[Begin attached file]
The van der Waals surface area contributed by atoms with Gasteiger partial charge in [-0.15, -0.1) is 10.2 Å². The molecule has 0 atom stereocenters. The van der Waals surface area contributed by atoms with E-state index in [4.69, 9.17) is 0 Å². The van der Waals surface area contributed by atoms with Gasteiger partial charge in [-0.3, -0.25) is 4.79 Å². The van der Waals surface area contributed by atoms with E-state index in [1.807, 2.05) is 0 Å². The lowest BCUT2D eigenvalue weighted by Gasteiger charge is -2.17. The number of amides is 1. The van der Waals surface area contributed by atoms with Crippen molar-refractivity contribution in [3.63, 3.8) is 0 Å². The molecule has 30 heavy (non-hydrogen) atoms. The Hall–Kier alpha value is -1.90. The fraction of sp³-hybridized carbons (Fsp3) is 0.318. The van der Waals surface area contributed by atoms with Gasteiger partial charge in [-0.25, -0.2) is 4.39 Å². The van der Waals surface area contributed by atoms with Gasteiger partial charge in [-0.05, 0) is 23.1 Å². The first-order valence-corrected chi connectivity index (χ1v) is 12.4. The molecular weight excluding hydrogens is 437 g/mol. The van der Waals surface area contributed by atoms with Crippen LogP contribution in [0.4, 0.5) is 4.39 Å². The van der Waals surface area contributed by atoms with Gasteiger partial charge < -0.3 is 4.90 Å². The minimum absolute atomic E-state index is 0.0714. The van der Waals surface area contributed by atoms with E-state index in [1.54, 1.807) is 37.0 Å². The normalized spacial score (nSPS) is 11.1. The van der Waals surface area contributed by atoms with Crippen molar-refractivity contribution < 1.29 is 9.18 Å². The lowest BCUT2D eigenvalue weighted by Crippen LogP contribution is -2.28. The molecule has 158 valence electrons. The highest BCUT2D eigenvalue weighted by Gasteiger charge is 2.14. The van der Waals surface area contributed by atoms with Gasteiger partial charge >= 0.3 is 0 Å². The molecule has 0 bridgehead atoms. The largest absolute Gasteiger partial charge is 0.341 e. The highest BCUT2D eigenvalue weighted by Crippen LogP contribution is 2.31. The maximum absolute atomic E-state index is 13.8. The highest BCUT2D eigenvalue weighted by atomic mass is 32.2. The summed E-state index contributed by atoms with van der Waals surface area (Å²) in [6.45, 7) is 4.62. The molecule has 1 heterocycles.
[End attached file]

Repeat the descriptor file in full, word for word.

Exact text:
The van der Waals surface area contributed by atoms with Gasteiger partial charge in [-0.15, -0.1) is 10.2 Å². The molecule has 0 atom stereocenters. The van der Waals surface area contributed by atoms with E-state index in [4.69, 9.17) is 0 Å². The van der Waals surface area contributed by atoms with Gasteiger partial charge in [-0.3, -0.25) is 4.79 Å². The van der Waals surface area contributed by atoms with E-state index in [1.807, 2.05) is 0 Å². The lowest BCUT2D eigenvalue weighted by Gasteiger charge is -2.17. The number of amides is 1. The van der Waals surface area contributed by atoms with Crippen molar-refractivity contribution in [3.63, 3.8) is 0 Å². The molecule has 30 heavy (non-hydrogen) atoms. The Hall–Kier alpha value is -1.90. The fraction of sp³-hybridized carbons (Fsp3) is 0.318. The van der Waals surface area contributed by atoms with Gasteiger partial charge in [-0.25, -0.2) is 4.39 Å². The van der Waals surface area contributed by atoms with Gasteiger partial charge in [-0.05, 0) is 23.1 Å². The first-order valence-corrected chi connectivity index (χ1v) is 12.4. The molecular weight excluding hydrogens is 437 g/mol. The van der Waals surface area contributed by atoms with Crippen LogP contribution in [0.4, 0.5) is 4.39 Å². The van der Waals surface area contributed by atoms with Gasteiger partial charge < -0.3 is 4.90 Å². The minimum absolute atomic E-state index is 0.0714. The van der Waals surface area contributed by atoms with E-state index in [1.54, 1.807) is 37.0 Å². The normalized spacial score (nSPS) is 11.1. The van der Waals surface area contributed by atoms with Crippen molar-refractivity contribution < 1.29 is 9.18 Å². The lowest BCUT2D eigenvalue weighted by Crippen LogP contribution is -2.28. The molecule has 158 valence electrons. The highest BCUT2D eigenvalue weighted by Gasteiger charge is 2.14. The van der Waals surface area contributed by atoms with Gasteiger partial charge >= 0.3 is 0 Å². The molecule has 0 bridgehead atoms. The largest absolute Gasteiger partial charge is 0.341 e. The highest BCUT2D eigenvalue weighted by Crippen LogP contribution is 2.31. The maximum absolute atomic E-state index is 13.8. The highest BCUT2D eigenvalue weighted by atomic mass is 32.2. The summed E-state index contributed by atoms with van der Waals surface area (Å²) in [6.45, 7) is 4.62. The molecule has 1 heterocycles.